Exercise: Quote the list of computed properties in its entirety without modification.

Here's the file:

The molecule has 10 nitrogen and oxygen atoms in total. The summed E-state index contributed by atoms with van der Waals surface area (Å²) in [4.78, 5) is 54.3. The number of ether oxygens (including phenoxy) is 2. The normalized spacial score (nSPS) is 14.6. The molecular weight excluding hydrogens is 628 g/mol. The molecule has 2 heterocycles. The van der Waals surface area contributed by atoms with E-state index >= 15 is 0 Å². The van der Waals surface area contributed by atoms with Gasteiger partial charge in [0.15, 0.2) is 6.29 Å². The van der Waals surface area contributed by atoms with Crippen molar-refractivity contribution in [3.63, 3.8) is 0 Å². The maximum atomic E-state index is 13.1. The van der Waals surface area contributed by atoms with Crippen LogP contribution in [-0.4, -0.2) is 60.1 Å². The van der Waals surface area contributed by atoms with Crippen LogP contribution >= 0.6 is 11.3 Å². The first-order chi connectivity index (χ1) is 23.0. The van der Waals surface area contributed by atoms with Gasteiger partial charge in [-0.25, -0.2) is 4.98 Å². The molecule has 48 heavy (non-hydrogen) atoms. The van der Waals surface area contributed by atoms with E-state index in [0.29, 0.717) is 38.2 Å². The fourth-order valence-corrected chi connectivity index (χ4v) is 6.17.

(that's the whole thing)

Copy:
The molecule has 10 nitrogen and oxygen atoms in total. The summed E-state index contributed by atoms with van der Waals surface area (Å²) in [4.78, 5) is 54.3. The number of ether oxygens (including phenoxy) is 2. The normalized spacial score (nSPS) is 14.6. The molecular weight excluding hydrogens is 628 g/mol. The molecule has 2 heterocycles. The van der Waals surface area contributed by atoms with E-state index >= 15 is 0 Å². The van der Waals surface area contributed by atoms with Gasteiger partial charge in [0.15, 0.2) is 6.29 Å². The van der Waals surface area contributed by atoms with Crippen molar-refractivity contribution in [3.63, 3.8) is 0 Å². The maximum atomic E-state index is 13.1. The van der Waals surface area contributed by atoms with Crippen LogP contribution in [-0.4, -0.2) is 60.1 Å². The van der Waals surface area contributed by atoms with Crippen LogP contribution >= 0.6 is 11.3 Å². The first-order chi connectivity index (χ1) is 23.0. The van der Waals surface area contributed by atoms with Gasteiger partial charge in [-0.25, -0.2) is 4.98 Å². The molecule has 48 heavy (non-hydrogen) atoms. The van der Waals surface area contributed by atoms with E-state index in [0.29, 0.717) is 38.2 Å². The fourth-order valence-corrected chi connectivity index (χ4v) is 6.17.